NEW YORK (Reuters Health) – Severe COVID-19 increases the risk for cholestasis and secondary sclerosing cholangitis (SSC) in patients with chronic liver disease (CLD), researchers say.
Among 65 patients with preexisting CLD who were hospitalized for COVID-19, 23% developed cholestatic liver failure (cholestasis plus bilirubin at least 6mg/dL) and 15.4% developed SSC on the basis of cross-sectional imaging or endoscopic retrograde cholangiopancreatography, according to Dr. Lukas Hartl and colleagues from the Medical University of Vienna.
Nineteen of the 65 had advanced liver disease, including seven with decompensated disease prior to SARS-CoV-2 infection, the researchers reported in Hepatology. The most common etiologies were non-alcoholic fatty liver disease/steatohepatitis (NAFLD/NASH) in 60%, followed by alcoholic liver disease (ALD; 15.4%) and viral hepatitis (7.7%). There was no difference in etiology between those with CLD and those with advanced CLD.
During a median follow-up period of 34.5 days (IQR 107.0) days, median aspartate aminotransferase (AST) levels rose from 26.5 U/L to 46.5 U/L and then dropped to 37.0 U/L at last measurement (p<0.001). Alanine aminotransferase (ALT) increased progressively from 25.0 U/L to 30.0 U/L to 36.0 U/L (p=0.080). Alkaline phosphatase (ALP) and gamma-glutamyl transferase (GGT) levels also increased progressively, reaching mean highs of 175.0 U/L and 202.0 U/L, respectively.
While there was no significant difference in median bilirubin levels during SARS-CoV-2 infection (p=0.813), the rate of patients with bilirubin more than twice the upper limit of normal (ULN) doubled over time (from 9.2% to 10.8% to 21.5%, p=0.086).
Non-CLD patients had similar liver enzyme elevations during early stages of COVID-19, with subsequent decreases to normal levels, while parameters of cholestatic liver injury rose steadily, with significant elevation of ALP at the time of last available values.
Thirty-one patients with CLD (47.7%) exhibited severe cholestasis (ALP/GGT >5xULN) during follow-up and 15 patients (23.1%) had laboratory signs of cholestatic liver failure during COVID-19. Moreover, 10 CLD patients (15.4%) were diagnosed with SSC during follow-up, and one patient with preexisting primary sclerosing cholangitis showed radiological and laboratory signs of disease progression after COVID-19.
Five of the 19 patients with advanced CLD had a decompensation event during follow-up (ascites: n=1; hepatic encephalopathy, n=1; and acute-on-chronic liver failure, n=3). Mortality was significantly higher in CLD patients with vs without advanced disease (57.9% vs 41.5%, p=0.085).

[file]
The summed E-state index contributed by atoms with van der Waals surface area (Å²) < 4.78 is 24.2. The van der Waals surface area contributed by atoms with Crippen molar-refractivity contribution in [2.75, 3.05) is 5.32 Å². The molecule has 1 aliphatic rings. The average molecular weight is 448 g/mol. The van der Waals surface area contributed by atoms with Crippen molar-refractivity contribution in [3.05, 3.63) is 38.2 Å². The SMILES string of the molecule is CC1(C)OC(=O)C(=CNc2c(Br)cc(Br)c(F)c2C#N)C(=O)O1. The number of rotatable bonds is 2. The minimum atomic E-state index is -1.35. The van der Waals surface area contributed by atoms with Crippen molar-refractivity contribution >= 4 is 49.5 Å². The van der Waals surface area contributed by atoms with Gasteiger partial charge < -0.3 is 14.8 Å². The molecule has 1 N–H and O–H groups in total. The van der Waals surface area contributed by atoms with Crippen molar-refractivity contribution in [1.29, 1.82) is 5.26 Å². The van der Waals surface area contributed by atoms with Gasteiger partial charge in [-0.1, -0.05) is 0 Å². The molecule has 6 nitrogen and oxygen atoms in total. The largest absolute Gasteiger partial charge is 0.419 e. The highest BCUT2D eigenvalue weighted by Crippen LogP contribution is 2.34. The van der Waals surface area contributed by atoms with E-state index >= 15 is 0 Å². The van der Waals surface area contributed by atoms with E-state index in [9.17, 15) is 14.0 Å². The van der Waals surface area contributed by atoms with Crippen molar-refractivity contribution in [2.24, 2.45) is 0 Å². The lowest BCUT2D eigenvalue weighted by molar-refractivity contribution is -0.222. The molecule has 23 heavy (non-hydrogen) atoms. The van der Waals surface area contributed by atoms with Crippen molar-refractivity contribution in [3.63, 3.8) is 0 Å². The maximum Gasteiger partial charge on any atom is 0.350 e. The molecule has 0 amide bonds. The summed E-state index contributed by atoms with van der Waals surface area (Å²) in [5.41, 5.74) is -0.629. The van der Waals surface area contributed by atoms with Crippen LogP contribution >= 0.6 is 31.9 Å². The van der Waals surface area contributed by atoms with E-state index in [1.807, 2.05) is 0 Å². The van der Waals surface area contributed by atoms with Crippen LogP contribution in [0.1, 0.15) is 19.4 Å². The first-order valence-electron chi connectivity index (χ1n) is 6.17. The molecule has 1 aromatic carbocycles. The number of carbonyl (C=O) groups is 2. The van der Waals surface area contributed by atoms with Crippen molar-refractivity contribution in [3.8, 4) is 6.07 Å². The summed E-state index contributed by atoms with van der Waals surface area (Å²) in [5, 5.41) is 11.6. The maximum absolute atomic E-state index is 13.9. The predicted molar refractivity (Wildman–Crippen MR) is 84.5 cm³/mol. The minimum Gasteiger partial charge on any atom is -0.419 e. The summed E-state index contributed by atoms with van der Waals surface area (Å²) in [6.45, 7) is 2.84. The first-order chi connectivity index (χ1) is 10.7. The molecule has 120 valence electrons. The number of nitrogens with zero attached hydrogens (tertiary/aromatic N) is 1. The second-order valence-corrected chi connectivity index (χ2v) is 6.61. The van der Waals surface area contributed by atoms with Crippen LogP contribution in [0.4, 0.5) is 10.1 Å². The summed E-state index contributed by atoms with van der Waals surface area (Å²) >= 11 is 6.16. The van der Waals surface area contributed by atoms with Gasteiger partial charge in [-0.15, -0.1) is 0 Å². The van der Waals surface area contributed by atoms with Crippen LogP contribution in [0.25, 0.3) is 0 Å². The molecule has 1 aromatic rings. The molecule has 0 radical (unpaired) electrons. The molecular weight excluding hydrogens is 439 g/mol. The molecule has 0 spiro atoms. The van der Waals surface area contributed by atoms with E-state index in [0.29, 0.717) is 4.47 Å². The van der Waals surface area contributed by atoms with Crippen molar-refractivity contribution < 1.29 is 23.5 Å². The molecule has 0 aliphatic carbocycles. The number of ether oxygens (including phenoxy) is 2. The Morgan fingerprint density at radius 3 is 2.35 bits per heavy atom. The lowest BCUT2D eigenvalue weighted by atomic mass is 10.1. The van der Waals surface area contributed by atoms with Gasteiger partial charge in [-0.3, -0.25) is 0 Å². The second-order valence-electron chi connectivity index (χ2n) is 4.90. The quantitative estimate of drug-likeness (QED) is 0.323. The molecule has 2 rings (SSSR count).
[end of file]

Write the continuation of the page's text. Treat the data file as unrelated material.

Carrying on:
Compared to 431 hospitalized COVID-19 patients without CLD, the CLD patients did not have more ICU admissions or intubations or longer hospital stays, but they did have higher rates of death (41.5% vs. 28.8%; p=0.037) and liver-related death (15.4% vs. 3.5%; p<0.001).
Among CLD patients, those with elevated bilirubin after first positive SARS-CoV-2 PCR test were more frequently admitted to the ICU (91.7% vs. 32.1%; p<0.001) and intubated (91.7% vs. 26.4%; p<0.001) and had longer median hospital stay (58.0 vs. 21.0 days; p=0.022), ICU stay (47.0 vs. 21.0 days; p=0.120) and intubation duration (41.0 vs. 19.5 days; p=0.047).
By log-rank test, elevated bilirubin levels after the first positive SARS-CoV-2 PCR test were associated with shorter time to liver-related death. There was no link between liver-related mortality and elevated ALP, GGT, AST or ALT. A higher MELD score (Model for End-Stage Liver Disease) after a first positive SARS-CoV-2 PCR test also independently predicted liver-related related mortality among CLD patients.
When comparing CLD patients with COVID-19 pneumonia to a matched group of 65 CLD patients with non-COVID pneumonia, there was no difference in need for extracorporeal membrane oxygenation, prevalence of severe cholestasis, or cholestatic liver failure. However, CLD patients with COVID-19 developed SSC more often (15.4% vs. 4.6%; p=0.040), suggesting, according to the authors, “that progressive cholestasis and bile duct alterations are indeed distinct for COVID-19 in critically ill CLD patients, as these occur more frequently than in CLD patients with non-COVID-19 pneumonia.”
“The sustained elevation of cholestatic parameters and bile duct alterations may be explained by multifactorial liver and bile duct injury in critically ill CLD patients with COVID-19,” they wrote, adding that “development of SSC after SARS-CoV-2 infection is a relevant risk, particularly in CLD patients with metabolic risk factors and/or NAFLD/NASH etiology.”
SOURCE: https://bit.ly/3ubKS7v Hepatology, online May 21, 2022.
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